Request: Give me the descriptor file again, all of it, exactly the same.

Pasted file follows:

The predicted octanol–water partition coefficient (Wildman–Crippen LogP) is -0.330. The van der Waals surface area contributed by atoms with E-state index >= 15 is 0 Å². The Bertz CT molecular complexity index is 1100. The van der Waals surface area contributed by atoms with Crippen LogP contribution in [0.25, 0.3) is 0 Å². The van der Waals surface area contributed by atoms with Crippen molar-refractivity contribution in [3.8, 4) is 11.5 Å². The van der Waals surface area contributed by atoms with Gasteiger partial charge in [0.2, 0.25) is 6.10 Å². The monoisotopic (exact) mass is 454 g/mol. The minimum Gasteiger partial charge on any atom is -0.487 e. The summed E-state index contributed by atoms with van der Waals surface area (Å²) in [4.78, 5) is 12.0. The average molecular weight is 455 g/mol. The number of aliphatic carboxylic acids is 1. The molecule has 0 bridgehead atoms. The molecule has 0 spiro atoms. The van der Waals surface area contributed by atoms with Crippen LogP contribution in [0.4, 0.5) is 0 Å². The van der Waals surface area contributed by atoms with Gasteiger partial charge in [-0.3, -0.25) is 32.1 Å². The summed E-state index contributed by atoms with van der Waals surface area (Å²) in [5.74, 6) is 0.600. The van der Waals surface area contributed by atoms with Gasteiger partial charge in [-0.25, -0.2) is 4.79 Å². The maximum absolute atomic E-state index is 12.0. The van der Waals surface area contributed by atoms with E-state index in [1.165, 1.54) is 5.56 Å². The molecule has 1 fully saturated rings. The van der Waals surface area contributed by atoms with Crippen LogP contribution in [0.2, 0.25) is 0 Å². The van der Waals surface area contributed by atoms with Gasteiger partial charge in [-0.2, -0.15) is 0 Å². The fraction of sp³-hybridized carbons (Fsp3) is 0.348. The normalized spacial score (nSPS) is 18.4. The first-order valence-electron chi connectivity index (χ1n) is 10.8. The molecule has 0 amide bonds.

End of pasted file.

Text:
The predicted octanol–water partition coefficient (Wildman–Crippen LogP) is -0.330. The van der Waals surface area contributed by atoms with E-state index >= 15 is 0 Å². The Bertz CT molecular complexity index is 1100. The van der Waals surface area contributed by atoms with Crippen LogP contribution in [0.25, 0.3) is 0 Å². The van der Waals surface area contributed by atoms with Crippen molar-refractivity contribution in [3.8, 4) is 11.5 Å². The van der Waals surface area contributed by atoms with Gasteiger partial charge in [0.2, 0.25) is 6.10 Å². The monoisotopic (exact) mass is 454 g/mol. The minimum Gasteiger partial charge on any atom is -0.487 e. The summed E-state index contributed by atoms with van der Waals surface area (Å²) in [4.78, 5) is 12.0. The average molecular weight is 455 g/mol. The number of aliphatic carboxylic acids is 1. The molecule has 0 bridgehead atoms. The molecule has 0 spiro atoms. The van der Waals surface area contributed by atoms with Crippen LogP contribution in [0.4, 0.5) is 0 Å². The van der Waals surface area contributed by atoms with Gasteiger partial charge in [-0.3, -0.25) is 32.1 Å². The summed E-state index contributed by atoms with van der Waals surface area (Å²) in [5.74, 6) is 0.600. The van der Waals surface area contributed by atoms with Gasteiger partial charge in [-0.25, -0.2) is 4.79 Å². The maximum absolute atomic E-state index is 12.0. The van der Waals surface area contributed by atoms with E-state index in [1.165, 1.54) is 5.56 Å². The molecule has 1 fully saturated rings. The van der Waals surface area contributed by atoms with Crippen LogP contribution in [0.2, 0.25) is 0 Å². The van der Waals surface area contributed by atoms with Gasteiger partial charge in [-0.2, -0.15) is 0 Å². The fraction of sp³-hybridized carbons (Fsp3) is 0.348. The normalized spacial score (nSPS) is 18.4. The first-order valence-electron chi connectivity index (χ1n) is 10.8. The molecule has 0 amide bonds.